Giving us abundance makes us self-sufficient. Giving us too little makes us beg, steal, and borrow. Giving us just enough makes us thank God and trust in Him.

Give us today our daily bread. Lord would you meet our need.

“The Lord is my portion,” says my soul, 
“Therefore I have hope in Him.”

(Lamentations 3:24)


  1. What is the meaning of “daily bread”?
  1. What are some of the daily needs you have?
  1. In what ways do you trust God to provide? In what ways are you more self-sufficient?




Your Kingdom Come

Read Matthew 6:10

“Your kingdom come.
Your will be done,
On earth as it is in heaven.”

Paul Tripp has a line from his book on marriage “What Did You Expect” that says something like this:

 Are you more interested in building your kingdom, or God’s Kingdom?

 In other words, is your life, all that you’re pursuing, spending time on, fighting for and praying for, building up your kingdom or is it for God’s kingdom?

If I’m honest, a lot of what I do is about my Kingdom. My career, my house, my family, my preferences, my comfort, and my desires. Not that all of my desires are opposed to God and His kingdom, but at the forefront of my mind I pray more often for my kingdom than I do His.

When I pray for that new job, is it to further God’s plan for my life or is it to make a little more money so I can buy a little more stuff?

When I pray for God to remove my difficult circumstance, is it to further His kingdom and His work in my life, or is it because I’d rather be comfortable in my own little Kingdom?

When I pray for escrow to close on my dream home, is that really about God’s kingdom or my own?

I could make a list 1,000 miles long. I so often put myself and my desires at the top of my prayer list rather than “Your kingdom come, your will be done on earth as it is in heaven.”

But I take heart, because we get a little glimpse into Jesus’s prayer life in the Garden of Gethsemane: “And He withdrew from them about a stone’s throw, and He knelt down and began to pray, saying, “Father, if You are willing, remove this cup from Me; yet not My will, but Yours be done.” (Luke 22:41-42)

Even Jesus asked God to remove His suffering. But, above that request, was “not my will, but Yours be done.”

So while I may ask for things that build up my Kingdom, ultimately I ask but not my will, but Yours be done.

We get to be a part of actively building into “Your kingdom come, Your will be done, on earth as it is in heaven.” I don’t know about you but getting to be a part of building God’s kingdom on earth and into eternity puts building into my own kingdom to shame. I’d much rather be a part of “Your Kingdom come” than building up my own.


1.  What are some differences between your kingdom and God’s kingdom?

2.  Is it a struggle to pray for God’s will to be done?  Why or why not?

3.  Take some time today to pray these verses above, with specific things you may need to lay down at the foot of the Cross.

Our Father in Heaven

Read Matthew 6:9

“Pray, then, in this way:
‘Our Father who is in heaven, 
Hallowed be Your name.”

Most of us, when we enter into prayer, are so focused on us and our circumstances, we dive right into our requests, our needs, our desires. Notice where Jesus teaches us to start?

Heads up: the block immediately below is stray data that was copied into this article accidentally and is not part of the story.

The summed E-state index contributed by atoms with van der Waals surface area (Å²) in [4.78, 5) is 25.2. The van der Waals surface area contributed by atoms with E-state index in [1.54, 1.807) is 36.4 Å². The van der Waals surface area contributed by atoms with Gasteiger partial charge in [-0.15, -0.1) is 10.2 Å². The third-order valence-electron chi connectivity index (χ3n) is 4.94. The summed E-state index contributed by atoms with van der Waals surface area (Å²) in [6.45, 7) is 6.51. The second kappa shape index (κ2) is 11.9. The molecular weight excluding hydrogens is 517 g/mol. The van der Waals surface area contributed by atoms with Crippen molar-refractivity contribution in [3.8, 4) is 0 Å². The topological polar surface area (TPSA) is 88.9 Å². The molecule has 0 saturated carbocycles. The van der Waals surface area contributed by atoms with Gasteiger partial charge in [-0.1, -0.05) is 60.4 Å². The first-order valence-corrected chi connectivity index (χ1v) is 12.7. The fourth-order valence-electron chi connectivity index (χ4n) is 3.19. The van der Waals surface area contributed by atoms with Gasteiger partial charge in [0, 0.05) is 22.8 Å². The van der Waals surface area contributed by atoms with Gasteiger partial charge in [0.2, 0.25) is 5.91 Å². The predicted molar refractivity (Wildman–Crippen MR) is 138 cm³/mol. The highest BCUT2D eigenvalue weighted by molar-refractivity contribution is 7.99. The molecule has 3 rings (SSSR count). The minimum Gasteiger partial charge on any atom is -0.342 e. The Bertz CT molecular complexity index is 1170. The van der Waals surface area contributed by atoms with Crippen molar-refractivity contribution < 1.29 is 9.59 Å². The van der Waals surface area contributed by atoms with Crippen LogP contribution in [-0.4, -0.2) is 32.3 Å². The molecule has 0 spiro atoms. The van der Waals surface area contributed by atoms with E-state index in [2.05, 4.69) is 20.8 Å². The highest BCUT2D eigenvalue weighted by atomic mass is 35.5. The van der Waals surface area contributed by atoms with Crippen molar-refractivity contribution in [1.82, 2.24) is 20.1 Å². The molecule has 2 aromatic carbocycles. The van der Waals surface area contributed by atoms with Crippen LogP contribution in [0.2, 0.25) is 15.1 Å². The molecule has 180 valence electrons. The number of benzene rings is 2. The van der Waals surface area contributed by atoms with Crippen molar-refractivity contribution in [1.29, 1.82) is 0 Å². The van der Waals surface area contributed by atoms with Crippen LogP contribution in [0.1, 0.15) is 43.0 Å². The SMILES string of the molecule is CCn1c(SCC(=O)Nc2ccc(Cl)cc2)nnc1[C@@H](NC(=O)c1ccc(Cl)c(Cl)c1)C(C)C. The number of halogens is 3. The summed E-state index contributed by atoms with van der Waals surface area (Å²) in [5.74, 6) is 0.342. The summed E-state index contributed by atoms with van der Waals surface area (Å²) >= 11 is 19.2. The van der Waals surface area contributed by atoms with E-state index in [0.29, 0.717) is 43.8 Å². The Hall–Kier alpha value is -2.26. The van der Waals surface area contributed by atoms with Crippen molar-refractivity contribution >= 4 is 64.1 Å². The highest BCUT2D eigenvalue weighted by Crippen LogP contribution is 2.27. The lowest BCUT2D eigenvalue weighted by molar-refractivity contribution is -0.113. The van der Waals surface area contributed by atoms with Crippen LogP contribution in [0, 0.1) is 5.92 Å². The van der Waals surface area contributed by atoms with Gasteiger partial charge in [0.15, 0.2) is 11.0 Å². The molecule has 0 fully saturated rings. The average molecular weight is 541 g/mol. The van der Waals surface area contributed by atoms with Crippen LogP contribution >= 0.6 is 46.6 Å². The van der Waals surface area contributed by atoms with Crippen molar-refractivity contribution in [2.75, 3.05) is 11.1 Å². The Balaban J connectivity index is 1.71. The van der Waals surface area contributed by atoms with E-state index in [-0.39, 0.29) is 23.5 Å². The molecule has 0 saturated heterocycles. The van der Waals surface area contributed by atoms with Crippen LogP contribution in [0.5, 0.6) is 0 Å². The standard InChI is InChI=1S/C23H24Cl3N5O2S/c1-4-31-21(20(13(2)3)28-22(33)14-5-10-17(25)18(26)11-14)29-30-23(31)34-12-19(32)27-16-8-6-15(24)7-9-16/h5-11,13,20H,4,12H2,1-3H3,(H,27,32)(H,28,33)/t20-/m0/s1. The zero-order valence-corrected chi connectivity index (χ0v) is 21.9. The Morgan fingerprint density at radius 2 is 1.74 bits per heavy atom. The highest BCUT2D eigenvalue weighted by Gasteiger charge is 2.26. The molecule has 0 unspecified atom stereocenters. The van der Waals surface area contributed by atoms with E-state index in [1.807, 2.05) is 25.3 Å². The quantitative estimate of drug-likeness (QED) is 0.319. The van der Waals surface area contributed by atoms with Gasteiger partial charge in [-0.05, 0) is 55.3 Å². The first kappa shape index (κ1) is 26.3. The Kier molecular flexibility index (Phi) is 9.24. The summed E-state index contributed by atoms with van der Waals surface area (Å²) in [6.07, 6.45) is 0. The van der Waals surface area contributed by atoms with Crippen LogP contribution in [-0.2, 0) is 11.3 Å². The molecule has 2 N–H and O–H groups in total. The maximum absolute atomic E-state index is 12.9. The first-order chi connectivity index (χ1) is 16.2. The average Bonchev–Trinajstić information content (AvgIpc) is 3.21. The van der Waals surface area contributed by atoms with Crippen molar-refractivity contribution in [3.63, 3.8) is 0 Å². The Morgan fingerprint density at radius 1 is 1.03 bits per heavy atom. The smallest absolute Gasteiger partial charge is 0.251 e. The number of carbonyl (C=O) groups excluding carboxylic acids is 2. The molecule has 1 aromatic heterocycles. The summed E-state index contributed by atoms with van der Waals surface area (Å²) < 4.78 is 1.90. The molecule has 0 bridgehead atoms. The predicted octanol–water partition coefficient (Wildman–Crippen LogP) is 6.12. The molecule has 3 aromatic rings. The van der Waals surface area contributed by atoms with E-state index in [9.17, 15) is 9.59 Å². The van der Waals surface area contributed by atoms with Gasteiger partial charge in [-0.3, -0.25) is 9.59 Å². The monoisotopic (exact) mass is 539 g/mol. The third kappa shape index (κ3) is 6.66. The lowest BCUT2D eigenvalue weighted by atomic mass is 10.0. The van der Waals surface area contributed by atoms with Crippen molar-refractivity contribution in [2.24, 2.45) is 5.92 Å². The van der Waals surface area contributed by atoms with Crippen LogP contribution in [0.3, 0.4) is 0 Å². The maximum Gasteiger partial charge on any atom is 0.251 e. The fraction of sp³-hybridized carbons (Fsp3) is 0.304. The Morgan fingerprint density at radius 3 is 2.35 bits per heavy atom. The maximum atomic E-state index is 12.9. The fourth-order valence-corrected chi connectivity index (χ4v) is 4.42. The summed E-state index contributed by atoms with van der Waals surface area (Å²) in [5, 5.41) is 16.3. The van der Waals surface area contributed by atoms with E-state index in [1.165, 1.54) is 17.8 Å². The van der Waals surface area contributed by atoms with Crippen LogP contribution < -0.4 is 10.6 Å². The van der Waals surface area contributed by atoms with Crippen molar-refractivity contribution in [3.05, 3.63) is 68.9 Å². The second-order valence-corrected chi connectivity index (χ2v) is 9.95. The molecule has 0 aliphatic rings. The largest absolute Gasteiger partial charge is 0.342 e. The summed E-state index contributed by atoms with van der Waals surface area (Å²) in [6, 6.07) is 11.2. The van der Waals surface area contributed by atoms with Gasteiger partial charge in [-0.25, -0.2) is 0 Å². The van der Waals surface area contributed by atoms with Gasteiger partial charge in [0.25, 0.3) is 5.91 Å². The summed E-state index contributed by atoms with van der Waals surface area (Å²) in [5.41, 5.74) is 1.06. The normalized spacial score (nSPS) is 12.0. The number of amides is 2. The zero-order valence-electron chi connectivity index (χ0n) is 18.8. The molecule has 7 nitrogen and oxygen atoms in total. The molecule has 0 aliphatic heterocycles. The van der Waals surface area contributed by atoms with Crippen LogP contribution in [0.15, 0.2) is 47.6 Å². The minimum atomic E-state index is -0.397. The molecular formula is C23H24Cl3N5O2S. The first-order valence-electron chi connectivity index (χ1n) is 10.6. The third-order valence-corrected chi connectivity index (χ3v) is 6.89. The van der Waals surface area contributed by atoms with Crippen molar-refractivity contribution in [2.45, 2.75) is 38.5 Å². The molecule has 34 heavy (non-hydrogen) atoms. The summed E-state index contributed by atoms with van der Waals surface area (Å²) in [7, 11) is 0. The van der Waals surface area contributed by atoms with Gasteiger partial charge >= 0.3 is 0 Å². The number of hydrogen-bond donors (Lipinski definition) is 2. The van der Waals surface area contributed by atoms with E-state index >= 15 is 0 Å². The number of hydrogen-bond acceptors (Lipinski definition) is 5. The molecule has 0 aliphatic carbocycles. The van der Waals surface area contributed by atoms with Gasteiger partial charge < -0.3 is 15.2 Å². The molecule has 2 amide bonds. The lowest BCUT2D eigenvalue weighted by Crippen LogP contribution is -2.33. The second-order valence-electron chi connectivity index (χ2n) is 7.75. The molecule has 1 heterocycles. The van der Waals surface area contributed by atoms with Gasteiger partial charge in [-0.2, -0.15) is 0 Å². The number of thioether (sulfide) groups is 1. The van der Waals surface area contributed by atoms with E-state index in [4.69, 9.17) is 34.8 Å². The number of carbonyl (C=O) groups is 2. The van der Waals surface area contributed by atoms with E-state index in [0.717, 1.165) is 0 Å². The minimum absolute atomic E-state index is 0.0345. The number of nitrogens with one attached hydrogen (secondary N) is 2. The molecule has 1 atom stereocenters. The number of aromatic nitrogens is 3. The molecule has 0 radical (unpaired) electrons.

Our Father, who is in Heaven, Hallowed be Your Name.

We start by focusing on who God is. We reset our hearts to a humble place and a slowed pace, and remember who God is, by knowing His name.

There is much to be said about a name. Knowing who God is helps us not only to worship Him, but to trust Him in faith. Take some time today and look up some of His names below.


Elohim (God, Mighty Creator) Gen. 1:1, Ps. 102
El Roi (The God Who Sees Me) Gen. 16:12-14, Ps. 33:13-15, 18-19
El Shaddai (God Almighty) Gen. 17:1-2, Ps. 91, Prov. 18:10
El Olam (The Everlasting God) Gen. 21:32-33, Ps. 90, Isa. 40:28-31
Yahweh Yireh (The Lord Will Provide) Gen. 22:13-14, 1 Cor. 10:12-13
Yahweh (LORD) Ex. 3:12-15, Ps. 103
Adonai (Lord, Master) Ps. 16:2, Ps. 62:11-12, Ps. 73:25-26
Yahweh Rophe (The Lord Who Heals) Ex. 15:26, Isa. 53:4-5
Yahweh Nissi (The Lord My Banner) Ex. 17:8-15, John 3:14-15
Esh Oklah (Consuming Fire) Deut. 4:23-24, Heb. 12:28-29
El Kanna (Jealous God) Ex. 34:14, Ex. 34:14
Qedosh Yisrael (Holy One of Israel) Lev. 19:1-2, Isa. 6:1-7
Yahweh Shalom (The Lord is Peace) Judges 6:22-24, Phil. 4:6-9
Yahweh Tsebaoth (The Lord of Hosts) 1 Sam. 17:45-46, Ps. 46:6-7
Yahweh Tsuri (The Lord My Rock) Ps. 144:1, 2 Sam. 22:2-4
Yahweh Roi (The Lord is My Shepherd) Ps. 23, Isa. 40:10-11
Hashem (The Name) 1 Kings 8:28-29, Ps. 30:4, Isa. 50:10-11
Melek (King) Ps. 72:1-3, Ps. 97:1-4, Mat.25:34
Ish (Husband) Hosea 2:16, 19-20, Isa. 54:5-8
El Chay (Living God) Deut. 5:26, Joshua 3:9-10
Maon, Machseh (Dwelling Place, Refuge) Ps. 91:1-2, Ps. 9:9-10, Ps. 61:1-3
Shophet (Judge) Ps. 94:2-15, Ps. 96:10-13
Miqweh Yisrael (Hope of Israel) Jer. 17:7-8, 13, Heb. 6:19, Ps. 46:2-3
Yahweh Tsidqenu (The Lord our Righteousness) Jer. 23:5-6, 1 Peter 2:24
El Elyon (God Most High) Dan. 4:34, Ps. 97:9, Luke 6:35-36
Yahweh Shammah (The Lord is There) Ezek. 48:35, Isa. 63:9, Ps. 139
Abba (Father) Luke 15:20, John 10:27-30

When we pray, let us start by remembering the One to whom we’re praying.  Let us call on His name with reverence and gratitude.  For His name is above all names, and He alone can answer our prayers.

1. List some of the new names for God you’ve learned above.

2. When you pray, do you take time to worship first and bless God’s name? Why or why not?

3. How can you slow your pace in prayer and begin to actively recall His goodness and His attributes in prayer?